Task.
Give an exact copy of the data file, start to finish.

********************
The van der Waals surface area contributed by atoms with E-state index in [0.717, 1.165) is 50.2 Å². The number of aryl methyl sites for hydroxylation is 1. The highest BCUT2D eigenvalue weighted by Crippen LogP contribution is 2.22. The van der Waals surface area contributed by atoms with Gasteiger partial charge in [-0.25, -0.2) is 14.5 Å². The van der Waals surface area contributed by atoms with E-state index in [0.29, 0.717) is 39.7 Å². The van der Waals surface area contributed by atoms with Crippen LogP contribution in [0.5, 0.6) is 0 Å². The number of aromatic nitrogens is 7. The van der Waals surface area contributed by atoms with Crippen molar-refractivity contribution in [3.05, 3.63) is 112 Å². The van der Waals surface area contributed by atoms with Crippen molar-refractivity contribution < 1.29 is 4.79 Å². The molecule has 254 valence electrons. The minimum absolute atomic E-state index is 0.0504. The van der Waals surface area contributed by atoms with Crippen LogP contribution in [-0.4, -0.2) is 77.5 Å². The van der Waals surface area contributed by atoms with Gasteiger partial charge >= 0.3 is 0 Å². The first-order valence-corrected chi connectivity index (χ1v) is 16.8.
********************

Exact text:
The van der Waals surface area contributed by atoms with E-state index in [0.717, 1.165) is 50.2 Å². The number of aryl methyl sites for hydroxylation is 1. The highest BCUT2D eigenvalue weighted by Crippen LogP contribution is 2.22. The van der Waals surface area contributed by atoms with Gasteiger partial charge in [-0.25, -0.2) is 14.5 Å². The van der Waals surface area contributed by atoms with E-state index in [0.29, 0.717) is 39.7 Å². The van der Waals surface area contributed by atoms with Crippen LogP contribution in [0.5, 0.6) is 0 Å². The number of aromatic nitrogens is 7. The van der Waals surface area contributed by atoms with Crippen molar-refractivity contribution in [3.05, 3.63) is 112 Å². The van der Waals surface area contributed by atoms with Crippen molar-refractivity contribution < 1.29 is 4.79 Å². The molecule has 254 valence electrons. The minimum absolute atomic E-state index is 0.0504. The van der Waals surface area contributed by atoms with Crippen LogP contribution in [-0.4, -0.2) is 77.5 Å². The van der Waals surface area contributed by atoms with Gasteiger partial charge >= 0.3 is 0 Å². The first-order valence-corrected chi connectivity index (χ1v) is 16.8.